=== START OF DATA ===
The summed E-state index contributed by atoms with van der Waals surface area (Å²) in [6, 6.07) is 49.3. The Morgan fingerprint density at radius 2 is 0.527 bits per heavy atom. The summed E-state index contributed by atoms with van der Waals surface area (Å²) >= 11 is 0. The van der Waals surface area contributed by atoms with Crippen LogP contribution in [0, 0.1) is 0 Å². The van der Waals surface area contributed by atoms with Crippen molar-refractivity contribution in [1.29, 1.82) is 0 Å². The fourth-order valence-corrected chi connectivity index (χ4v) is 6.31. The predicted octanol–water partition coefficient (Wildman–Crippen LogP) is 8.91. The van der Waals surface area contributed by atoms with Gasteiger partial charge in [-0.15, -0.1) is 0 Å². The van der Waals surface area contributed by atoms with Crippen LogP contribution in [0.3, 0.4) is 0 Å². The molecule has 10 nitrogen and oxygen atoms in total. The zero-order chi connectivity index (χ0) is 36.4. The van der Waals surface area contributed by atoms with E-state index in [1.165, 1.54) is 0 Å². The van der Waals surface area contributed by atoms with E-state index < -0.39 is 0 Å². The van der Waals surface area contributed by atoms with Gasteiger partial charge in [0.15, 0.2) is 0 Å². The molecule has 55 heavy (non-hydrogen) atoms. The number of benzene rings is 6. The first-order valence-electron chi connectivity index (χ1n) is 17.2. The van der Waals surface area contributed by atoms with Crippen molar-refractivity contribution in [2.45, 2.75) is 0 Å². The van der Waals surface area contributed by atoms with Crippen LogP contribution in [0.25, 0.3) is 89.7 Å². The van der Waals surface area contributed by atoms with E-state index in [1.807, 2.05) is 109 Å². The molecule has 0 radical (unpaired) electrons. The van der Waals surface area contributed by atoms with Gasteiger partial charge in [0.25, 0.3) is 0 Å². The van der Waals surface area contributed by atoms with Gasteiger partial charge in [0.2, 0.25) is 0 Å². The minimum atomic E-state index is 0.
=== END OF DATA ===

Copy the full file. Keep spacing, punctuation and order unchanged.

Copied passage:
The summed E-state index contributed by atoms with van der Waals surface area (Å²) in [6, 6.07) is 49.3. The Morgan fingerprint density at radius 2 is 0.527 bits per heavy atom. The summed E-state index contributed by atoms with van der Waals surface area (Å²) >= 11 is 0. The van der Waals surface area contributed by atoms with Crippen LogP contribution in [0, 0.1) is 0 Å². The van der Waals surface area contributed by atoms with Crippen molar-refractivity contribution in [1.29, 1.82) is 0 Å². The fourth-order valence-corrected chi connectivity index (χ4v) is 6.31. The predicted octanol–water partition coefficient (Wildman–Crippen LogP) is 8.91. The van der Waals surface area contributed by atoms with Gasteiger partial charge in [-0.15, -0.1) is 0 Å². The van der Waals surface area contributed by atoms with Crippen LogP contribution in [0.3, 0.4) is 0 Å². The molecule has 10 nitrogen and oxygen atoms in total. The zero-order chi connectivity index (χ0) is 36.4. The van der Waals surface area contributed by atoms with E-state index in [1.165, 1.54) is 0 Å². The van der Waals surface area contributed by atoms with E-state index < -0.39 is 0 Å². The van der Waals surface area contributed by atoms with Gasteiger partial charge in [0.15, 0.2) is 0 Å². The molecule has 55 heavy (non-hydrogen) atoms. The number of benzene rings is 6. The first-order valence-electron chi connectivity index (χ1n) is 17.2. The van der Waals surface area contributed by atoms with Crippen molar-refractivity contribution in [2.45, 2.75) is 0 Å². The van der Waals surface area contributed by atoms with Crippen LogP contribution in [0.25, 0.3) is 89.7 Å². The van der Waals surface area contributed by atoms with E-state index in [1.807, 2.05) is 109 Å². The molecule has 0 radical (unpaired) electrons. The van der Waals surface area contributed by atoms with Gasteiger partial charge in [0.25, 0.3) is 0 Å². The van der Waals surface area contributed by atoms with Gasteiger partial charge in [0.2, 0.25) is 0 Å². The minimum atomic E-state index is 0.